Shamah, the oleh from New Jersey, describes this as “a Diaspora mentality, which is where political stresses, predominately sourced from non-Jewish movements, pressure Jews into having a non-favorable view of this country.”

AACI’s Arbel disagrees with the assertion that most new North American immigrants vote conservatively.

“American olim are Israelis of all kinds,” she told The Media Line. “They have a huge range of political views.”

For many olim, defense is the main issue. This is why Dana Wruble, another recent immigrant from New Jersey, is voting for Netanyahu’s Likud party despite the fact that she is more liberal on issues like marriage, be it gay or between a Jew and a non-Jew.

“I want those people to also have rights here, but to me, security is first and foremost, and Bibi can definitely protect the country the most,” she told The Media Line, using the Israeli prime minister’s nickname.

For others like Shamah, economic issues take center stage.

“I come from a Mizrahi [Middle Eastern] background, so in this country you have people who have three, four generations… that have been intergenerationally poor, and things have gotten more expensive every year under Netanyahu,” he said.

Shamah is voting for Benny Gantz’s centrist Blue and White list because he thinks he has the best chance of unseating Netanyahu.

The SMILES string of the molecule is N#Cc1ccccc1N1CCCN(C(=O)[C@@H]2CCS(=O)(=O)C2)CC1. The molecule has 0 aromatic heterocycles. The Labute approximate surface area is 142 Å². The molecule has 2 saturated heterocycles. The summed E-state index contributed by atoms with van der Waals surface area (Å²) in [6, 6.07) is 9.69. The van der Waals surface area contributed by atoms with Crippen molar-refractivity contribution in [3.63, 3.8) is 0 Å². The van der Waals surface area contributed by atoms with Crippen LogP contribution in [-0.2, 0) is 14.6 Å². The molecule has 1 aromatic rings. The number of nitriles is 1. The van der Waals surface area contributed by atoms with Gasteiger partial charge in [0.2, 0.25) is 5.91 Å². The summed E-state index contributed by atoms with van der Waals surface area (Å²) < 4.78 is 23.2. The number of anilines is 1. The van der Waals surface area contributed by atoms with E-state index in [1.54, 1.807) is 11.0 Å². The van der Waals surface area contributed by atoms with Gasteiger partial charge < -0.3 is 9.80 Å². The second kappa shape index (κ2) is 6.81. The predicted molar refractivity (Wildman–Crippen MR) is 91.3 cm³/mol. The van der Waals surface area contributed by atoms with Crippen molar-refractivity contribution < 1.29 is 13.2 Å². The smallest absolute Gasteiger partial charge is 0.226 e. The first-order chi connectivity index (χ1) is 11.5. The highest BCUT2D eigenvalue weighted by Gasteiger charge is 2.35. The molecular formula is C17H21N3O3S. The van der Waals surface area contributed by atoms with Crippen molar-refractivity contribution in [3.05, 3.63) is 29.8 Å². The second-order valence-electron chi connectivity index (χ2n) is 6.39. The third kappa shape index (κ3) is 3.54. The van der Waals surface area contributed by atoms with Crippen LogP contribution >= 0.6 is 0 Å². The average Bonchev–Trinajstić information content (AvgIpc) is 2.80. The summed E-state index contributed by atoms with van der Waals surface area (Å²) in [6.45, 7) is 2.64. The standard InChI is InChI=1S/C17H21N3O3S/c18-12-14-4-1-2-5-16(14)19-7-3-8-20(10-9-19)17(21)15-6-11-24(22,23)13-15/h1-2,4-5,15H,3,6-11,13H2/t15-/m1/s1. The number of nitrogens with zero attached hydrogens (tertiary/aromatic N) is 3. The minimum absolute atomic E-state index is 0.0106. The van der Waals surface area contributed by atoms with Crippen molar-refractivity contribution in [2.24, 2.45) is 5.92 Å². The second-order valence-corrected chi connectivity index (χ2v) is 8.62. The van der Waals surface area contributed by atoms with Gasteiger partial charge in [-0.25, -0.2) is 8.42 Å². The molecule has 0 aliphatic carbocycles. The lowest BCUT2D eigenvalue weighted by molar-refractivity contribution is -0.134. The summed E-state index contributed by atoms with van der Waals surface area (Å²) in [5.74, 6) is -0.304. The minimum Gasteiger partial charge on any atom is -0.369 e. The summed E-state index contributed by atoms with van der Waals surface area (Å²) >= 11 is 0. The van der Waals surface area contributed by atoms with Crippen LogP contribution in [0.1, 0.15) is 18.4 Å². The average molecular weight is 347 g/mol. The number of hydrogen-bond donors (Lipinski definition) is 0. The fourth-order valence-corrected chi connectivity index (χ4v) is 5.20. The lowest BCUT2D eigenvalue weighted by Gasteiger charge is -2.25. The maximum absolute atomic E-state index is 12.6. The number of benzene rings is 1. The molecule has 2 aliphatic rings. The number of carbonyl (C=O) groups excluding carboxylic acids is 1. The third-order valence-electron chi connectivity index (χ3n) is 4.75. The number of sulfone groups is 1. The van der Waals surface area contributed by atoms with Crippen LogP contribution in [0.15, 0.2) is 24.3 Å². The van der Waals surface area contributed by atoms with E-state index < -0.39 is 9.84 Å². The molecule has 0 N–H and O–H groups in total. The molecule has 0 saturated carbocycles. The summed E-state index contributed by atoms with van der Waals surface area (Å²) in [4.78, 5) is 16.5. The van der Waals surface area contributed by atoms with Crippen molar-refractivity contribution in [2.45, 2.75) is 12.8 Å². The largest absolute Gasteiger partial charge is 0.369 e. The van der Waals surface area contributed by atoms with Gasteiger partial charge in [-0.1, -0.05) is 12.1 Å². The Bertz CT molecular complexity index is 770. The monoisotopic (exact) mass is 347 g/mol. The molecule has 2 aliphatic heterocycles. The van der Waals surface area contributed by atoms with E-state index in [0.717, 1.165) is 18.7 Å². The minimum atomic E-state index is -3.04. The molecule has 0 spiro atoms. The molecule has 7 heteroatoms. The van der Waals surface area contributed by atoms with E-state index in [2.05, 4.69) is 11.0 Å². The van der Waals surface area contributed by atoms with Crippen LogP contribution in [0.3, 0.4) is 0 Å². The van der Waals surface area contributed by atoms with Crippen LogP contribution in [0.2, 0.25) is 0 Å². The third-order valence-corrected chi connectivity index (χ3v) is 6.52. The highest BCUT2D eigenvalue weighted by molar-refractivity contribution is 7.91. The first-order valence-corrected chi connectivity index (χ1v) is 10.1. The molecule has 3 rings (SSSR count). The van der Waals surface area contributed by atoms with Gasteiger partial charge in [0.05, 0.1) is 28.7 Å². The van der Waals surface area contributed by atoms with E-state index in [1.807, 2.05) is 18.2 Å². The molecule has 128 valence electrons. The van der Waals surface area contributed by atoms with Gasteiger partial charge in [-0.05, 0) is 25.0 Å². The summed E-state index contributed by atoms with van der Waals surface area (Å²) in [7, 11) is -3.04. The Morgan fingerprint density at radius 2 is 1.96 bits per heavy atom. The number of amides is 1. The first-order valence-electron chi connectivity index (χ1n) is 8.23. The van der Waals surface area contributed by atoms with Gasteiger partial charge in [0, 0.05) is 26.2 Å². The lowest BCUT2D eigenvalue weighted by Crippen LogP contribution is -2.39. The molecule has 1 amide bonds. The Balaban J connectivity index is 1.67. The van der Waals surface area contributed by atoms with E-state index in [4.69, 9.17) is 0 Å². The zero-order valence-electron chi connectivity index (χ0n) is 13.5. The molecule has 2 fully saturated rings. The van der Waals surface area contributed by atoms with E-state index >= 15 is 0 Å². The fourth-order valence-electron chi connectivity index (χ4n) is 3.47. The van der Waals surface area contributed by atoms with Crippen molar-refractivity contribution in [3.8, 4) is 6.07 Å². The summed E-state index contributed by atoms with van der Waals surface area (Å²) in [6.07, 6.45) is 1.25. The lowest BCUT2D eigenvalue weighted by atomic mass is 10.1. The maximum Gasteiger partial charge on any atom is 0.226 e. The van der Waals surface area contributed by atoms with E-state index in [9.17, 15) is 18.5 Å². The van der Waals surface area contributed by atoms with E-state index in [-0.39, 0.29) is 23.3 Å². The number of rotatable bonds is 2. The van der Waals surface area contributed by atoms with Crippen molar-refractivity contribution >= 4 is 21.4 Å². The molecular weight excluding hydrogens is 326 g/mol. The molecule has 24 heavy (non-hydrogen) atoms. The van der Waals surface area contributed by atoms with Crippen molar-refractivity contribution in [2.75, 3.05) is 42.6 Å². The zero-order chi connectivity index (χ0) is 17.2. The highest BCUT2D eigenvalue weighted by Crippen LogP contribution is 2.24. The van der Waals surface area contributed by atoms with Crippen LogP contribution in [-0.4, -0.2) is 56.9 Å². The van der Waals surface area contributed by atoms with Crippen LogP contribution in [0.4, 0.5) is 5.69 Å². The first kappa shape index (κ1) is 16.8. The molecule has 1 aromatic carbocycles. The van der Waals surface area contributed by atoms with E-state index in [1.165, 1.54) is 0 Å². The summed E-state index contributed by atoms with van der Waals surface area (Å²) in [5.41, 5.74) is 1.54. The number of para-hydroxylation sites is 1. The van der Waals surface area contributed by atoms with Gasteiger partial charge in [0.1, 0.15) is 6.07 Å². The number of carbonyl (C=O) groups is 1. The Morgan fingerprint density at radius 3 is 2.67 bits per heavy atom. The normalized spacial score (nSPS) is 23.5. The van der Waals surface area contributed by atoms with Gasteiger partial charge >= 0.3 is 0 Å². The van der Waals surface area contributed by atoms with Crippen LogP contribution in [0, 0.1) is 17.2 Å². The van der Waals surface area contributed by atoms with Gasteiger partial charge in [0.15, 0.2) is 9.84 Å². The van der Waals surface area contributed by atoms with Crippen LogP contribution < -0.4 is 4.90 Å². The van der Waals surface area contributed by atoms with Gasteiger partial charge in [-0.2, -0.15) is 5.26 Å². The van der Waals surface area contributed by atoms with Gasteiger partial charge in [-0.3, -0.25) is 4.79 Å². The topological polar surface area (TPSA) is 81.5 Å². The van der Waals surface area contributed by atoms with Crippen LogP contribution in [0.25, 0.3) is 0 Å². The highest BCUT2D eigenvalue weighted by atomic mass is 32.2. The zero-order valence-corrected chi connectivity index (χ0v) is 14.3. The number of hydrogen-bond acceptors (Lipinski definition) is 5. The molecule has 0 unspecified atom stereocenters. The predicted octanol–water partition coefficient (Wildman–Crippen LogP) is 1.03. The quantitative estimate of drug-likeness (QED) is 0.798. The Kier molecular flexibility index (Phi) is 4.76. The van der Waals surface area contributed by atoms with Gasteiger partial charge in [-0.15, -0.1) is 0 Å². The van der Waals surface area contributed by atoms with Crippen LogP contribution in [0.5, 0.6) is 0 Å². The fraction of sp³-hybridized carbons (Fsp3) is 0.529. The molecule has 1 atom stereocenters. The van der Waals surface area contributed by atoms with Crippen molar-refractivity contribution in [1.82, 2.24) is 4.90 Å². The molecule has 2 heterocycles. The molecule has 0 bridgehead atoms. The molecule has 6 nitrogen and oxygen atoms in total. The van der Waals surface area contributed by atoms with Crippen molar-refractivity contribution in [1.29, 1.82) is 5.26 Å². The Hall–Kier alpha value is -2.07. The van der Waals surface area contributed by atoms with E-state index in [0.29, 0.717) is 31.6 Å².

“He is the only way to make a serious change right now. I have to be pragmatic with my vote,” he said.

Lindsay Mairanz, originally from West Hempstead, New York, is also taking electability into account.

“I don’t know if there’s one clear [party] I would vote for,” she told The Media Line. “I’m deciding between Blue and White because they have the best chance of beating Bibi, who I don’t like, or Zehut, because of their policies.”

She was referring to a new party led by a far-right politician who reinvented himself by becoming a libertarian and, perhaps most notably, supporting the legalization of marijuana.

Many olim feel daunted by the complexity of Israel’s voting system. In the US, there are two major parties. In Israel, some 40 are competing for votes in today’s election.

“It’s extremely difficult,” Max Frischman, an oleh from Pittsburgh, Pennsylvania, told The Media Line. “You have a party for everyone and their Jewish mother.”

Terry Dray, a new immigrant from Hollywood, Florida, agreed.

“I feel a bit insecure because of how different this political system is relative to what I’m used to, especially because there are so many parties and the government becomes organized in a different way,” Dray told The Media Line. “In America, you don’t have coalitions.”

In Israel, no single party has ever been able to form a government on its own, so they must unite to form a coalition that generally requires a minimum of 61 out of the Knesset’s 120 seats. Parties must receive a minimum 3.25 percent of the vote in order to be represented in Knesset.

In addition, people vote for parties, not particular candidates. Voters go into a room that has cards with various Hebrew letters on them that represent the different parties. People choose a card and place it in an envelope, which they then insert in a blue box.

For some US olim, the prospect of making a difference overrides the dissimilarity of Israel’s voting system.

“The truth is, this is a very easy country to make a change in, so if you see something that upsets you, come here and make a change,” Shamah said.

(Tara Kavaler is an intern in The Media Line’s Press and Policy Studies)